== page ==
Tourists are waking up to the joys of Sri Lanka; birders have been woken by the dawn chorus here for a long time. Kitulgala rainforest is home to endemics such as the Sri Lankan hanging parrot and the yellow-fronted barbet. Or Nuwara-eliya Hakgala Gardens, home to the Sri Lanka white eye or Kashmir flycatcher. Horton Plains and Yala NPs are bevies of beautiful birds, plus leopard, deer and monkeys.
Trinidad & Tobago
This dual island nation is just greedy in its gorgeousness. Everywhere you go you hear birdsong, in between the calypso and Caribbean chatter. Explore the forests, swamps and islets, habitats for 460 bird species. And some of the brightest, chattiest ornithologist guides you could hope for, leading you to the white-tailed sabrewing and ruby-topaz hummingbirds, scarlet ibis and blue-crowned motmot.
If you'd like to chat about bird watching or need help finding a holiday to suit you we're very happy to help.
Rosy & team.
01273 823 700
Bird watching travel advice
LITTLE BIRDIES TOLD US
Indian itinerary tips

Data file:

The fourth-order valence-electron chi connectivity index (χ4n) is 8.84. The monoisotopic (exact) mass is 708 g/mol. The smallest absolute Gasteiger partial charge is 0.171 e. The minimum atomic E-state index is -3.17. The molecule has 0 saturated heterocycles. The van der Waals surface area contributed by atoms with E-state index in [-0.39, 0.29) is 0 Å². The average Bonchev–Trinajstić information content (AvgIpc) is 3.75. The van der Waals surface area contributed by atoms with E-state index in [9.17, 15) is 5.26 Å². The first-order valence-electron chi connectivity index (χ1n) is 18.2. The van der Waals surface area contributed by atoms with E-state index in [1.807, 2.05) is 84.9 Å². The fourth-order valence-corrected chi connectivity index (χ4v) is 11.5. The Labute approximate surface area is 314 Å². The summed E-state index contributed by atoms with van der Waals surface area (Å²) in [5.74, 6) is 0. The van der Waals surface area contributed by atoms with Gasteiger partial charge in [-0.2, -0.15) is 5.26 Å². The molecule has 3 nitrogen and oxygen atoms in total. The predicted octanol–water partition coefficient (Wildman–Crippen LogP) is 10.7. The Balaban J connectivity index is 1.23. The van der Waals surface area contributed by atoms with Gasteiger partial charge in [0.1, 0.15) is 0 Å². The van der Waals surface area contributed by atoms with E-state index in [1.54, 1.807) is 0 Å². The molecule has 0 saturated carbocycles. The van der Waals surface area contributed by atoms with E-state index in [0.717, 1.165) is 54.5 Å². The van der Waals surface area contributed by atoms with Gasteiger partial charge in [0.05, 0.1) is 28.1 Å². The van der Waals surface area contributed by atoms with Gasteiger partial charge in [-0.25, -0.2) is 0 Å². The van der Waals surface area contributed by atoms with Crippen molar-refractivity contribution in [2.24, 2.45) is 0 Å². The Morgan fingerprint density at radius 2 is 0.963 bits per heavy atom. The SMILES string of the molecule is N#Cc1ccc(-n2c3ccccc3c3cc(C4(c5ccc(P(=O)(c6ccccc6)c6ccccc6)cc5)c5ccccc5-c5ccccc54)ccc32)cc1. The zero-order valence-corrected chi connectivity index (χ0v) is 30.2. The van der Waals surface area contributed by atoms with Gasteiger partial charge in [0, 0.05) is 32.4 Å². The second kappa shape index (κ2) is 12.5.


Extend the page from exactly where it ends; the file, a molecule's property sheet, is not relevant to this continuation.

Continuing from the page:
Ashish Dev V, from our birdwatching holiday supplier, Kalypso Adventures, based in Kerala, India: “Thattekad, a lowland forest area in Kerala, is one of the finest bird watching spots in South India with 274 species of birds recorded here. In a relatively small geographical area it is possible to sight nearly all the endemic birds of the Western Ghats and more.”
Ashish Dev V, Kalypso Adventures: “Carry a very good pair of binoculars, good walking shoes, a cap & some sunscreen lotion. Most of the areas are forested and you can expect insects are everywhere, hence insect repellent creams are also a good addition to the kit.”
Advice on when to go
Newton George, expert birding guide who works with our supplier MotMot Travel in Trinidad and Tobago: “The best time of year for birders is from November to April. Most nesting begins in January but they start getting together in November. The red-billed tropicbird can also be seen on Little Tobago from November to March; that’s when they are nesting – and they can’t move from their nests. Some species nest early – especially hummingbirds. Outside of this time, from August to September, thousands of waders come in from North America.”
Bird watching holidays travel advice
TIPS FROM OUR TRAVELLERS
At Responsible Travel, we think the best people to advise our travellers are often... other travellers. They always return from our tours with packing tips, weather reports, ideas about what to do - and opinions about what not to.